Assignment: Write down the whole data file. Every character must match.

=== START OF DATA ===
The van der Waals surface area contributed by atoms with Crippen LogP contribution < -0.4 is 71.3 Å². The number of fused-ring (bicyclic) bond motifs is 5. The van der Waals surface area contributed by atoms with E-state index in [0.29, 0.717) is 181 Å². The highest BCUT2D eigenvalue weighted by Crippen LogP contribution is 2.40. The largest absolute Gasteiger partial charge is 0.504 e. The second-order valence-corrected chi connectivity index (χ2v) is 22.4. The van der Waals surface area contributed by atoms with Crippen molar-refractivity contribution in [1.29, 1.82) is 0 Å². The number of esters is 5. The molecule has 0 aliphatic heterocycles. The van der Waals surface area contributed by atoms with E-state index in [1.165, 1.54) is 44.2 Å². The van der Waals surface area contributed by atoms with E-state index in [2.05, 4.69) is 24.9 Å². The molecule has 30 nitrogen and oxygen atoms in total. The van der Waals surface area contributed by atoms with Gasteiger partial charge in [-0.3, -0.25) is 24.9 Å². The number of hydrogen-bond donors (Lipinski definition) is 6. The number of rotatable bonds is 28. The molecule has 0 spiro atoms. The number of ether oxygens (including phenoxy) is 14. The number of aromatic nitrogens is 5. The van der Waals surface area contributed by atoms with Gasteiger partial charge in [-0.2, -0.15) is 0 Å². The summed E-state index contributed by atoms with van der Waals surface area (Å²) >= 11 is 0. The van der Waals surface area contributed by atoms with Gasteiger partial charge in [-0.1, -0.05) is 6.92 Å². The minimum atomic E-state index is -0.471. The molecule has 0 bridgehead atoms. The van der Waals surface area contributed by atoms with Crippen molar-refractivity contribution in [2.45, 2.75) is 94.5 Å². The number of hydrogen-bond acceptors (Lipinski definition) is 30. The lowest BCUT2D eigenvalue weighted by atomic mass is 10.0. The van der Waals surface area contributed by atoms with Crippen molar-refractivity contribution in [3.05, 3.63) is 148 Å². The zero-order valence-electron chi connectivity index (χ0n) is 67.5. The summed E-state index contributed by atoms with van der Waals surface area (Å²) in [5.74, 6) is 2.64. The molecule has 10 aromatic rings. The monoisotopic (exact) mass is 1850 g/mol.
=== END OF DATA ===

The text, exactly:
The van der Waals surface area contributed by atoms with Crippen LogP contribution < -0.4 is 71.3 Å². The number of fused-ring (bicyclic) bond motifs is 5. The van der Waals surface area contributed by atoms with E-state index in [0.29, 0.717) is 181 Å². The highest BCUT2D eigenvalue weighted by Crippen LogP contribution is 2.40. The largest absolute Gasteiger partial charge is 0.504 e. The second-order valence-corrected chi connectivity index (χ2v) is 22.4. The van der Waals surface area contributed by atoms with Crippen molar-refractivity contribution in [1.29, 1.82) is 0 Å². The number of esters is 5. The molecule has 0 aliphatic heterocycles. The van der Waals surface area contributed by atoms with E-state index in [1.165, 1.54) is 44.2 Å². The van der Waals surface area contributed by atoms with E-state index in [2.05, 4.69) is 24.9 Å². The molecule has 30 nitrogen and oxygen atoms in total. The van der Waals surface area contributed by atoms with Gasteiger partial charge in [-0.3, -0.25) is 24.9 Å². The number of hydrogen-bond donors (Lipinski definition) is 6. The number of rotatable bonds is 28. The molecule has 0 spiro atoms. The number of ether oxygens (including phenoxy) is 14. The number of aromatic nitrogens is 5. The van der Waals surface area contributed by atoms with Gasteiger partial charge in [-0.2, -0.15) is 0 Å². The summed E-state index contributed by atoms with van der Waals surface area (Å²) >= 11 is 0. The van der Waals surface area contributed by atoms with Gasteiger partial charge in [-0.1, -0.05) is 6.92 Å². The minimum atomic E-state index is -0.471. The molecule has 0 bridgehead atoms. The van der Waals surface area contributed by atoms with Crippen molar-refractivity contribution in [2.45, 2.75) is 94.5 Å². The number of hydrogen-bond acceptors (Lipinski definition) is 30. The lowest BCUT2D eigenvalue weighted by atomic mass is 10.0. The van der Waals surface area contributed by atoms with Crippen molar-refractivity contribution in [3.05, 3.63) is 148 Å². The zero-order valence-electron chi connectivity index (χ0n) is 67.5. The summed E-state index contributed by atoms with van der Waals surface area (Å²) in [5.74, 6) is 2.64. The molecule has 10 aromatic rings. The monoisotopic (exact) mass is 1850 g/mol.